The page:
Determined to prevent the "disintegration of Mormonism into a diversity of Mormonisms," says Shipps, the LDS in the 1970s installed a more centralized system that placed nearly absolute power over church life in the hands of the top LDS officers. The result of this "correlation" process, says Shipps, was not only a more efficient and coordinated church bureaucracy but "a more standardized and simplified brand of Mormonism" that emphasizes families, temple work, and the pre-eminence of the Book of Mormon. But the "cookie cutter" effect of correlation, notes Shipps, has meant less tolerance for diversity and dissent. A move among some LDS scholars in the mid-1980s, for example, to critically re-examine the church's history and origins drew a decisive crackdown from church headquarters, resulting in the termination of at least one Brigham Young University professor and the departure of several others. Members who publicly question church teachings or criticize church leaders risk excommunication. All of this has had "a chilling effect on academic inquiry" within the church, says Elbert Peck, editor of Sunstone, an independent Mormon journal. Scholars have become more circumspect in their historical pursuits. Their work goes on, says Peck, "but the joy and enthusiasm are no longer there."
Even now, LDS leaders pay close attention to the potential pitfalls of the church's rapid international growth. Some of it even hits close to home. Utah ranks fourth among the states in population of Pacific Islanders--immigrants or descendants of immigrants from Tonga, Samoa, and other islands where Mormon missionaries historically have been active. Many came to the Salt Lake City area out of religious devotion. But their assimilation has not been easy. School dropout rates, unemployment, and domestic violence are growing problems. And while Pacific Islanders make up less than 2 percent of Salt Lake City's population, police say they account for 9 percent of its youth-gang members.
In Africa, says Dennis Simmons, a corporate lawyer from Las Vegas who until recently headed church operations in southern and eastern Africa, the church already has lost control over the process. In some villages in Mozambique, Malawi, and Angola, he says, small pockets of Mormons are practicing without the services of any official LDS organization. Some church members warn that polygamy may come back to haunt the church as it expands under conditions like this in countries that have their own polygamist traditions. "The problem will come," says Peck, "as those people find polygamy in our Scriptures and ask, `Why not?' "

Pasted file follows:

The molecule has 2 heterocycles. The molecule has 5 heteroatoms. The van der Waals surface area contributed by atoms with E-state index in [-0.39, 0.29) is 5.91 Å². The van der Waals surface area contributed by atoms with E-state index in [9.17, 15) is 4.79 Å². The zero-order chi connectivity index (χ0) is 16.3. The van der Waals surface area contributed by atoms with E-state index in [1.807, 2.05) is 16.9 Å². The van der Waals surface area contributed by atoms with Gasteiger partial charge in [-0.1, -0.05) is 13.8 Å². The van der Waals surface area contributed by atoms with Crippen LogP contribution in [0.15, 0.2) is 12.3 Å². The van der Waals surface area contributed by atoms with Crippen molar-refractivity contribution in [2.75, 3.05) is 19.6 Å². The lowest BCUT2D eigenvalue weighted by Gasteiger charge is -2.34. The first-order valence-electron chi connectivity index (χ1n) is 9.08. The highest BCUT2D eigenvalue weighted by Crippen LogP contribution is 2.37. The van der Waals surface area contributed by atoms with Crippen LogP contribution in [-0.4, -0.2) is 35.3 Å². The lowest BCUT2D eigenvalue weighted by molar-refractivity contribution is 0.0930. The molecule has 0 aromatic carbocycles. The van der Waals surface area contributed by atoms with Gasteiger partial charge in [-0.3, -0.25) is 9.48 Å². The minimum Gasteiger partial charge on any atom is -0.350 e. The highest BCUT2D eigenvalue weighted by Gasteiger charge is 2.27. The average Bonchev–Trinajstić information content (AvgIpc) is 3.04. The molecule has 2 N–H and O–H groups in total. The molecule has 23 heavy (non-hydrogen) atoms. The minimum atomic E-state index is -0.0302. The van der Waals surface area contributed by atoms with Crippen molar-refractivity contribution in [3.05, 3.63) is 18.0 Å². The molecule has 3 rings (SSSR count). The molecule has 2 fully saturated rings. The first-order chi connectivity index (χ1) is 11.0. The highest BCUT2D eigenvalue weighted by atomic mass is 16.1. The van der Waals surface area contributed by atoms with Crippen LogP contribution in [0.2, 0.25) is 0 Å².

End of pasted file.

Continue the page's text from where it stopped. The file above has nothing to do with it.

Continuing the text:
Mormons number some 114,000 and counting in Japan, and many openly participate in annual observances of o-bon--a "Festival of the Dead," with some Buddhist trappings, when the souls of ancestors are believed to return to their graves. At the Mormon temple in Tokyo, the entrance is marked with an ishidoro, an ornamental stone lantern typically found in Shinto temples. But church officials say such observances are cultural--much like Halloween in America. When Mormons participate in o-bon, says Norman D. Shumway, an American LDS elder based in Japan, "they do not do so because of any religious significance, but rather as traditional, cultural events." The church in Japan, he says, "does not make concessions for the sake of cultural adaptation."
Yet there is clear precedent for the LDS church to alter its teachings in the face of strong cultural tides in order to survive and flourish. It abandoned the practice of polygamy--which had been instituted as a "divine principle" by Smith and other church leaders--in the face of congressional opposition to Utah's statehood. And only in 1978, as the church began making inroads into Africa and South America and amid strong pressure at home, did then LDS President Spencer W. Kimball receive a divine revelation declaring blacks eligible for the Mormon priesthood--a title bestowed on all faithful males. In the aftermath, church leaders even revised the Book of Mormon to eliminate a passage deemed particularly offensive to blacks.